Default Judgments in Divorce—What it Takes to Get a New Trial Granted

You have been served with a petition for divorce and it states you have to file an answer by 10:00 a.m. on the Monday next after the expiration of 20 days.  However, you have been working things out with your soon-to-be-ex spouse and you guys have agreed upon everything. Your spouse tells you that the service part is just part of the legal process and you do not have to do anything because you have already signed the agreed decree.  However, once everything is said and done the district clerk’s office mails you a copy of the decree and it is not the one you signed.  In fact, it contains terms that are the complete opposite as to what you agreed.  You are shocked and you have no idea what to do; according to the final decree mailed to you, your ex-spouse is taking the children, the home, and the car.

You contact an attorney and find out that your ex-spouse actually waited for your answer period to expire and then went before the judge and asked for a “default” divorce on the basis of you not answering or making an appearance.  The judge, not knowing the background of the case and relying upon the ex-spouse’s allegations, granted the default divorce and now you must work to get that reversed.

The good news is you do have a form of recourse.  You can file a motion to set aside the default judgment and a motion for new trial.  In order to be successful on this type of motion, it is important that you know the grounds for doing so.  Luckily, several appellate courts have discussed this test, also known as the Craddock elements.  It was recently discussed again by the Texarkana 6th District Court of Appeals in In the Matter of the Marriage of Lucas Woods and Jessica Woods and In the Interest of L.K.L.W. and S.B.L.W., Children.  This Court held that to analyze whether a motion for new trial should be granted and to set aside a default judgment, the trial courts must look at the following factors: “(1) the failure of the defendant to answer before judgment was not intentional, or the result of conscious indifference on his part, but was due to a mistake or accident; (2) the motion for a new trial sets up a meritorious defense; and (3) granting the motion will occasion no delay or otherwise work an injury to the plaintiff.”

In determining the first element, the Court basically said that if a person is sued and they just do not file an answer because they do not care then that person cannot claim that they were not being intentionally indifferent.  But, if you do not file an answer because of representations of your spouse, then that obviously is a legitimate reason (at least for this appellate court).  In this particular case, the wife did not file an answer because she and her husband had worked out an agreement prior to even filing the divorce and were actually already living out that agreement with their children.  Therefore, the Court held that she did not intentionally fail to file an answer and that she did not ignore the petition.  She was legitimately relying upon her spouse’s representations that she did not need to answer.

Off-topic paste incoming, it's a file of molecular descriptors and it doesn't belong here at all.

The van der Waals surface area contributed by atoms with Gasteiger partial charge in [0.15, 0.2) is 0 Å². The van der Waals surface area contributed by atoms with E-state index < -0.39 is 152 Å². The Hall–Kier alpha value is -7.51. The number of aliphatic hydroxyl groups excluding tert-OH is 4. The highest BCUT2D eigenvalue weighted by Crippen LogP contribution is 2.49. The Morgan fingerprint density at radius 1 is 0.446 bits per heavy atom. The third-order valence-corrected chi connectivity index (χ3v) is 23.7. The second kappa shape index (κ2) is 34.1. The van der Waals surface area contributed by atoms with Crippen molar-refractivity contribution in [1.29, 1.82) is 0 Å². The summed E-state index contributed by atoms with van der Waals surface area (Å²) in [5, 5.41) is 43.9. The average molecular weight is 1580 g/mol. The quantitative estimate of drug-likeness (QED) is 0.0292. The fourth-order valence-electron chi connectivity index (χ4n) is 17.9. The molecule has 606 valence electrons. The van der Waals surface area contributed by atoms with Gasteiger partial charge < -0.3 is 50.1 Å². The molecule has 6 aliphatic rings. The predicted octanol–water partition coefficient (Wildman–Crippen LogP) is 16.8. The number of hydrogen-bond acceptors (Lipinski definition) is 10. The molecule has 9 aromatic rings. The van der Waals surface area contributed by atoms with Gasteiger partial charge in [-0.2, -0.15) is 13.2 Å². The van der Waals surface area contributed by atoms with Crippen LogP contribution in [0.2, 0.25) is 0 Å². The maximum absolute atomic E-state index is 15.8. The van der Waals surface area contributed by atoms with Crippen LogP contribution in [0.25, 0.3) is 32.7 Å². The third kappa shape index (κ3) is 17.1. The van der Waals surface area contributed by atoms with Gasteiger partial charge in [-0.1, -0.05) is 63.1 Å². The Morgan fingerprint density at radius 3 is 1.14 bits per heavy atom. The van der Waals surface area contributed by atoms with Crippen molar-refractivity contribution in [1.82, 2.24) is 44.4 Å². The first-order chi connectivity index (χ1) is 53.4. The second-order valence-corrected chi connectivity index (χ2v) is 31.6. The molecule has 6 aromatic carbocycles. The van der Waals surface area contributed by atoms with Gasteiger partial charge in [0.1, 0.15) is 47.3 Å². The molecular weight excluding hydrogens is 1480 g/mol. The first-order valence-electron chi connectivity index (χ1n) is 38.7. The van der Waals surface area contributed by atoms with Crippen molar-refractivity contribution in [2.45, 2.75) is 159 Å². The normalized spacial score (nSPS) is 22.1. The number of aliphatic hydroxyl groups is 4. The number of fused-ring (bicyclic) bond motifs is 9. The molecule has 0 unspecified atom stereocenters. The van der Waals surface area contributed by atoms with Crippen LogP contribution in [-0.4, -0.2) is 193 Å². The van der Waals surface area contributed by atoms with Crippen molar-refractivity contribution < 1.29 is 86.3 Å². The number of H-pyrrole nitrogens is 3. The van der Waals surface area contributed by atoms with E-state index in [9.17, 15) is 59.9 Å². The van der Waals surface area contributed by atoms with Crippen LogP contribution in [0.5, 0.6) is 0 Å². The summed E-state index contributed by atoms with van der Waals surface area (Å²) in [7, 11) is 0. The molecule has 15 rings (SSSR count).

For the second factor, the Court was looking to determine if she had a defense in her affidavit (attached to her motions) that would have led the trial court to make a different decision or reach a different outcome on the final divorce.  So, the Court is asking the question: do you have any information that if given to the court would have completely changed the court’s mind and would have caused them to do something different than what was decided in the decree?  If so, this is a meritorious defense. In the case at hand, as stated before the parties had an agreement and the case involved children.  The spouses had agreed (or so the wife thought) that she would have the exclusive right to determine the primary residence of the children and that the father would have standard possession and they had been exercising this agreement for about a year or more.  The wife was specific in her affidavit as to why the decree was wrong (agreement, children were suffering due to switch, etc.).  The Court concluded that all of this information was sufficient to meet the second element because the final decree did in fact “modify the living arrangements of the children and raise concerns regarding their best interest.”

Finally, on the third factor, it is one that you must plead and then the other side has the burden of proving otherwise.  Therefore, the Court held that once you state that you would not injure the Plaintiff in having the default judgment set aside and granting the motion for new trial, the burden shifts to the Plaintiff to prove that they would in fact suffer some sort of injury (time, money, etc.).   In this case, the Court held that the husband failed to produce any proof to this effect and the wife was very timely with her filings in that it was on file within four days after the trial court entered the decree.

Thus, the wife met all three elements and the appellate Court reversed the trial court’s denial of the motion for new trial and remanded back to the trial court.

If this has happened to you, it is important that you not delay and get your pleadings on file for a motion to set aside and motion for new trial as soon as possible.  The appellate courts are very analytic in reviewing the pleadings to determine if the elements were met. Do not think that you are without any way to “fix” this problem—you have a solution but there is a time sensitive deadline.  Consult with an attorney to discuss your case in detail.